The man went to a mission in Darfur, a huge area in the south-western parts of the country that is known for war, conflicts, rapes, burning of entire villages, huge refugee camps, death, misery and kidnapping... The man, who was there on mission for a different organization, was kidnapped with his collegue by rebels, accused of working for the government. All connection with the man was broken and no one heard from him in almost two weeks. The woman was inconsolable. Her eyes were constantly filled with tears and the horror and worry that she felt was indescribable. 

The UN had finally managed to negotiate with the rebels to free them. A few days later the man arrived back in the capital. Without respect of the prohibition of showing affection in public, the man and woman threw themselves in each others arms, kissed and cried of joy and relief. An engagement was settled and the man's family threw them a combined welcome home and engagement party. A few days later the woman had to leave her beloved fiancé and return to Sweden.

To be continued...

Wednesday, November 10, 2010

Africa in my Heart

When I was a child, my uncle was a sailor. He travelled the world and a few months later he came home with small gifts and great stories. I could sit and listen to these stories for ages and the once that fascinated me the most was those of the wilderness, where song and dance colors the garment that the locals wear. I loved to listen to how different things were there, how happy people were, even if they barely had food and clean water for the day. Needless to say, my uncle became my great role model.

At that time, my affection for Africa was born. I was still a child when I felt the need of going there. Maybe I lived in Africa in a previous life, and my uncle was the one who reminded me of it. I don't know, but from then on, I knew that one day I will move to Africa.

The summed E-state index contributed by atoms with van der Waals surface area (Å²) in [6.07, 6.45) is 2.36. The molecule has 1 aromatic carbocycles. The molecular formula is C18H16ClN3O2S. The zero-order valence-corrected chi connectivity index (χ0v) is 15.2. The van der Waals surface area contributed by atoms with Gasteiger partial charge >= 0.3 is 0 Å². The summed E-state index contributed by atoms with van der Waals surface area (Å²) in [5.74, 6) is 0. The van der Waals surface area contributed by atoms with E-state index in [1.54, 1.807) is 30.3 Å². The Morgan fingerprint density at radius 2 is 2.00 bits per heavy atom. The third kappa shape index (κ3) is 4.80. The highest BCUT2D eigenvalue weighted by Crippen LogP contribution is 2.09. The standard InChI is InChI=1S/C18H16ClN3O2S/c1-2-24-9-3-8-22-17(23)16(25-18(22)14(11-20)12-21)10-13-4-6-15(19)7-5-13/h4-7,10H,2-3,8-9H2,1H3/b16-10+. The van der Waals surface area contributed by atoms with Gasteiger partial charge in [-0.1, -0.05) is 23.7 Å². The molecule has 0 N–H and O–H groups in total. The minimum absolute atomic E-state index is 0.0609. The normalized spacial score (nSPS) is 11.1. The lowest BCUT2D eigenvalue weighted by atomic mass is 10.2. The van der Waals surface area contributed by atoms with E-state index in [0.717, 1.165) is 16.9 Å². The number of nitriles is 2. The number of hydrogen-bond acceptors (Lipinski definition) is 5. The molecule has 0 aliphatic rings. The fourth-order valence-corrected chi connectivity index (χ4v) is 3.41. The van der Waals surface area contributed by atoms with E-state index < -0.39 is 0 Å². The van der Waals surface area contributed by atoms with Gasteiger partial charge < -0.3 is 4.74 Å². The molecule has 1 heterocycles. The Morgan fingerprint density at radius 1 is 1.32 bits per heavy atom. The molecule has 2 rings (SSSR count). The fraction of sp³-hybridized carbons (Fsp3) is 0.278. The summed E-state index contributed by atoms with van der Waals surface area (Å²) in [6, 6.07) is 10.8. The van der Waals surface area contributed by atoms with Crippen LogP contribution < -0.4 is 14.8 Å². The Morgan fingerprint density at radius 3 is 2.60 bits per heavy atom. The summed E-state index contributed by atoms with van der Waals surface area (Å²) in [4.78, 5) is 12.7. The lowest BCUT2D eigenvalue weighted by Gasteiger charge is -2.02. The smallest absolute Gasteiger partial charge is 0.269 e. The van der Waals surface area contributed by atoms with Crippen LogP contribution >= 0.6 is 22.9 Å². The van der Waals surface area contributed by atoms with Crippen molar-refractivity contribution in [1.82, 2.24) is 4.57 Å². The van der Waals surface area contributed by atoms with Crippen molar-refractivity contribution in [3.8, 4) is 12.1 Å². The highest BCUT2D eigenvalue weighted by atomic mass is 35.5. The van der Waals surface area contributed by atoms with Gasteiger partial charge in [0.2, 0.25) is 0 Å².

I'm not there yet. Yes, I've visited Sudan and Morocco for a few months each, but that wasn't enough. I want to find that perfect place, in the coutskirts of a city, close by white sandy beaches and turquoise waters. I want to make friends with the wonderful people that always has a smile on their faces even when they suffer. I want to climb the mountains, camp in the wilderness, trekk in the jungles and dive the deep blue, full of colourful fishes, dolphines, whales and sharks. One day I will find that place, me and the love of my life.

So thank you, dear uncle, for showing me the path that is so right for me. I'll forever be greateful and I trust in your lifestyle. Because after all the traveling you made, you found the place of your dreams; the breathtaking Iceland. And if you move onwards to different locations, then I know that that too is what you're meant to do.

I know we've had a fall out, you and me, but I hope from the bottom of my heart and soul that our relationship will develop into what it used to be. I love you and your wonderful family.

Monday, November 8, 2010

A Second of Fame

 WTactics is "a truly free strategy tabletop game played with cards, and also playable online if a friend isn't nearby". One of the developers, a very dear friend of mine, asked if I would like to have a character on one of the cards. So I sent some pictures of me, explained what kind of clothes and powers I would like to have. He then sent it to the wonderful artist and in a few weeks the work copy was sent back to me. 

I'm so happy about it and really look forward to seeing the complete game when it's done. If you're into strategy game cards, then I suggest that you join their page on Facebook: They also greatly appreciate donations, since the development of the game and art of course takes resourses.

Wednesday, November 3, 2010

Solitude - Part III

A German-American theologian and philosopher by the name of Paul Tillich (1886-1965) explained the difference between solitude and loneliness like this:

Our language has wisely sensed the two sides of being alone. It has created the word loneliness to express the pain of being alone. And it has created the word solitude to express the glory of being alone.

After reading this, I decided that it probably would be a good subject to discuss concerning the previous two texts in the Solitude-series. After I realized that I had basically lost all my friends, I most definitely felt lonely, and that loneliness was in no sense a good one. I dwelled in the situation, mourned what was lost, at my failiours and at my fate. I hated life. I didn't see the point in continue living without my friends, without anyone. My family was there of course, but I simply took them for granted and didn't realize that I never would be lonely as long as I had them. The English biologist and politican John Lubbock (1834-1913) said that:

The whole value of solitude depends upon one's self; it may be a sanctuary or a prison, a haven of repose or a place of punishment, a heaven or a hell, as we ourselves make it.